so I assume you don't shop at Target either?

      https://corporate.target.com/article/2016/04/target-stands-inclusivity

      and also don't support the other 379 companies that took a political stance by filing a friend-of-the-court brief with the Supreme Court on gay marriage?

      http://www.bloomberg.com/news/articles/2015-03-05/from-goldman-to-google-companies-back-gay-marriage-in-supreme-court-brief

      I understand that, as an electronics hobbyist, you probably don't read Target or American Airline's corporate blogs that much...just a heads up that, if this is your position, you have way more companies to be angry with than just SparkFun.

  • When I saw this, my knee jerk reaction was to be incensed. Why is Sparkfun pushing an agenda that has nothing to do with electronics? How is this necessary? I quickly calmed down, and thought I would ask that they keep matters of a political and/or social nature off of their site, out of respect of their customers that disagree with their views.

    BUT...

    Then I thought, "What would I do if I owned Sparkfun?" As a Christian, I would make a similar post, but I would tie my beliefs into the business (Are there Christian hackers? No idea!). I would expect the same type of comments, but from a different crowd. I wouldn't remove the post or change it in any way just because a few were offended. I have heard time and time again how Christian business owners need to keep their beliefs to themselves and I get upset by that thought. And yet, I was very close to making the same assertion here.

    Disagree, but act in the same fashion that you would want to be treated. If you cannot be respectful, remain silent.

    • Thanks for the honest post. As a Christian hacker and SparkFun employee I assure you there are at least a few of us out there. As someone once said, "So in everything, do to others what you would have them do to you". We would do well to remember and heed that.

  • I'm upset you let someone with a June birthday post.

  • Hi Nick - terminology question, especially since you mentioned at the very beginning that this is evolving and may change in the future. The most common acronym I'm used to seeing is "LGBT." I tried Googling some of this and couldn't find clear answers, so I figure here is as good a place to ask as any since you seem up to date on the topic. So:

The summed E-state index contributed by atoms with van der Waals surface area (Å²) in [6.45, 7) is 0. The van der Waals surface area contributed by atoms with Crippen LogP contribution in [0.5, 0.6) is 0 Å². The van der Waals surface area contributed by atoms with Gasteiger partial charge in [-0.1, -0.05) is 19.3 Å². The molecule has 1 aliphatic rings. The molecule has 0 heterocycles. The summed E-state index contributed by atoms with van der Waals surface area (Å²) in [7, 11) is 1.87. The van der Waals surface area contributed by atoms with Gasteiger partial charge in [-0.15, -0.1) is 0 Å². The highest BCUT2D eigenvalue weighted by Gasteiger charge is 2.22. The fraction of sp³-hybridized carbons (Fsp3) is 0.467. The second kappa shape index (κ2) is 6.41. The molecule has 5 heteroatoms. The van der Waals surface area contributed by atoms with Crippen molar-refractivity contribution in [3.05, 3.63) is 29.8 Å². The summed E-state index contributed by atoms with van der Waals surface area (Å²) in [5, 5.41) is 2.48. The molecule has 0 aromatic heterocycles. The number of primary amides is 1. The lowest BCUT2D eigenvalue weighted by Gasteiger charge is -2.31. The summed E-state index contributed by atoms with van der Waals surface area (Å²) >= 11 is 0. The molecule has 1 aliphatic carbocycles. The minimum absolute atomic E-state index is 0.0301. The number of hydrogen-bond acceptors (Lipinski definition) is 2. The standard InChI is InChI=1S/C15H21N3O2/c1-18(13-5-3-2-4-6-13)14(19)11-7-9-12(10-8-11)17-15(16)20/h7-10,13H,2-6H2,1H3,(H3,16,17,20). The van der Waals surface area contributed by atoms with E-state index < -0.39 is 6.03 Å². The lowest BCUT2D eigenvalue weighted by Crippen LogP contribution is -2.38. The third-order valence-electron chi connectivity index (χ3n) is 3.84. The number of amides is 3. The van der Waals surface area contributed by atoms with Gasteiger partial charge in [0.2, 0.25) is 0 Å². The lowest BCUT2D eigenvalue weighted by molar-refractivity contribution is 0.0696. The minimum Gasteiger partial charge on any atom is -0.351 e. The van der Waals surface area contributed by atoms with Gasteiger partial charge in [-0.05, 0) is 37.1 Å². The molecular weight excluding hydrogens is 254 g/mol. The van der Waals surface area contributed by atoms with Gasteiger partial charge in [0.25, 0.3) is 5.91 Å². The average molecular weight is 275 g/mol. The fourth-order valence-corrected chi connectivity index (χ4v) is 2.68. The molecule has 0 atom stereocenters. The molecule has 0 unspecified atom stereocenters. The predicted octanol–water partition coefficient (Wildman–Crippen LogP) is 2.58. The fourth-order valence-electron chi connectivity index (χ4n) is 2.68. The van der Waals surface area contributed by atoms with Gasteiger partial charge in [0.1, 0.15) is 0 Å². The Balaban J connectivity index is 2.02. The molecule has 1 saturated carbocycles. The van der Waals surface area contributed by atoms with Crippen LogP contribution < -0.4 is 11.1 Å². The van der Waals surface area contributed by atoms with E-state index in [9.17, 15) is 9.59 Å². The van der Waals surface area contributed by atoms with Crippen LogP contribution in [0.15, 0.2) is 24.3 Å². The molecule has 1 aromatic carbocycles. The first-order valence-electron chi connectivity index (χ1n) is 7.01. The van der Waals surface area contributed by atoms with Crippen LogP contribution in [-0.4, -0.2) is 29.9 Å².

• What exactly is the definition of "queer"? Is it sort of an "any of the above" umbrella term? Or does it have a specific meaning? e.g. can you be gay and not queer, or vice versa?
    • What's the "+" at the end? Is that to cover things that might not have a letter in the acronym? (asexual, pansexual, etc)
    • Why the * after trans* when you use it in writing? I was expecting a footnote at the bottom but didn't see one.
    • I noticed that the Harvard website has the letters switched around - BGLTQ. Any reason you're aware of for that?

    • Hey! I'm definitely not an authority on nomenclature but I think I can answer your question:

      • Queer is usually used interchangeably with LGBTQ+ (which is confusing, I know, because of the 'Q' in LGBTQ+ but when you have a bunch of people trying to make everyone feel included in a movement, you often get mishmash terminology) As you're probably aware, the word 'queer' literally means 'strange' and is still used in parts of the English-speaking world as a pejorative term. People who identify outside of the letters LGBT tend to be more enthusiastic about adopting the label of "queer". If I had to guess, it probably has to do with two factors: 1) They want to identify as an 'other' without encouraging people to play 'guess which letter I am'; and, 2) They are often from a group that has straight-passing privilege (a pansexual person who is dating someone of the opposite gender encounters very little discrimination, for instance) so it's easier for them to convert the word. I identify as queer (i'm pansexual) because using the word 'pansexual' puts the word 'sex' in people's heads and I don't always mean to invite that mental exercise, lol. The use of the word "panamorous" would be better, but that's a Greek-Latin mashup word. The use of "queer" has gotten some institutions in trouble and is still somewhat contentious but I think it sounds less like a sociology textbook than LGBTQ+, which is getting unwieldy.

      • You nailed it in regards to the "+" sign. There's obviously contention about how many letters you need if you're just gonna "+" the rest of them on. This is why I like the use of the word "queer". There are also arguments to be made about who are the targets of discrimination and who all can be said to belong to the same cohesive movement.

      • The asterisk in trans* has to do primarily with the separation of gender and biological sex. "Trans" alone could stand for either "transsexual" or "transgender" and although these two words are used interchangeably in a lot of contexts, they're actually very different because one refers to cultural gender and the other to biological sex.

      • Swapping the letters around in "LGBT" is just a way that certain people will symbolically move a specific group to the "forefront". For this reason, and for the alphabet soup reason, be on the lookout for the use of "GSM" (Gender and Sexual Minorities) which is sometimes employed to avoid these issues.